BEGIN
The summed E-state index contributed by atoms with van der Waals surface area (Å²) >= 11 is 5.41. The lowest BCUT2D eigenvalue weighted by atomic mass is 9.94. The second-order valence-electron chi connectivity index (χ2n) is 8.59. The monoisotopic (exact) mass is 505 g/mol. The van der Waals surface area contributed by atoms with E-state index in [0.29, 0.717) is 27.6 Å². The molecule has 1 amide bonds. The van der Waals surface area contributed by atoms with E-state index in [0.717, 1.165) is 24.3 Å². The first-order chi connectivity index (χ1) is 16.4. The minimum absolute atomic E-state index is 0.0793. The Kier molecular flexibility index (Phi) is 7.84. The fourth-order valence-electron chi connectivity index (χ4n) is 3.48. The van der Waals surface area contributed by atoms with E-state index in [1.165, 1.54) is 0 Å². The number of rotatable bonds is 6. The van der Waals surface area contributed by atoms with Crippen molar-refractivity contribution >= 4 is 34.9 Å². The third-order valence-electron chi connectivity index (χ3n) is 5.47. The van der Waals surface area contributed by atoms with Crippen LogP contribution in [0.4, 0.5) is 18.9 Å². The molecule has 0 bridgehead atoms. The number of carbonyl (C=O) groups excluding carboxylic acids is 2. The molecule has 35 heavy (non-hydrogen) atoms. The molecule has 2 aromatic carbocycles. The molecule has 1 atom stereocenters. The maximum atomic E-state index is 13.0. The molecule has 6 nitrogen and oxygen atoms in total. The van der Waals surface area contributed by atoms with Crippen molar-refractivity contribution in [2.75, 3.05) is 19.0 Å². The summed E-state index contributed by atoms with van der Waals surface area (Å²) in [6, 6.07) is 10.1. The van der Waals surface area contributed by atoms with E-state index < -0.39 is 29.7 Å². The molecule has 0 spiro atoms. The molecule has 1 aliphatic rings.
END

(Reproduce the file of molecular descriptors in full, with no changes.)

The summed E-state index contributed by atoms with van der Waals surface area (Å²) >= 11 is 5.41. The lowest BCUT2D eigenvalue weighted by atomic mass is 9.94. The second-order valence-electron chi connectivity index (χ2n) is 8.59. The monoisotopic (exact) mass is 505 g/mol. The van der Waals surface area contributed by atoms with E-state index in [0.29, 0.717) is 27.6 Å². The molecule has 1 amide bonds. The van der Waals surface area contributed by atoms with E-state index in [0.717, 1.165) is 24.3 Å². The first-order chi connectivity index (χ1) is 16.4. The minimum absolute atomic E-state index is 0.0793. The Kier molecular flexibility index (Phi) is 7.84. The fourth-order valence-electron chi connectivity index (χ4n) is 3.48. The van der Waals surface area contributed by atoms with E-state index in [1.165, 1.54) is 0 Å². The number of rotatable bonds is 6. The van der Waals surface area contributed by atoms with Crippen molar-refractivity contribution >= 4 is 34.9 Å². The third-order valence-electron chi connectivity index (χ3n) is 5.47. The van der Waals surface area contributed by atoms with Crippen LogP contribution in [0.4, 0.5) is 18.9 Å². The molecule has 0 bridgehead atoms. The number of carbonyl (C=O) groups excluding carboxylic acids is 2. The molecule has 35 heavy (non-hydrogen) atoms. The molecule has 2 aromatic carbocycles. The molecule has 1 atom stereocenters. The maximum atomic E-state index is 13.0. The molecule has 6 nitrogen and oxygen atoms in total. The van der Waals surface area contributed by atoms with Crippen molar-refractivity contribution in [2.75, 3.05) is 19.0 Å². The summed E-state index contributed by atoms with van der Waals surface area (Å²) in [6, 6.07) is 10.1. The van der Waals surface area contributed by atoms with E-state index < -0.39 is 29.7 Å². The molecule has 0 spiro atoms. The molecule has 1 aliphatic rings.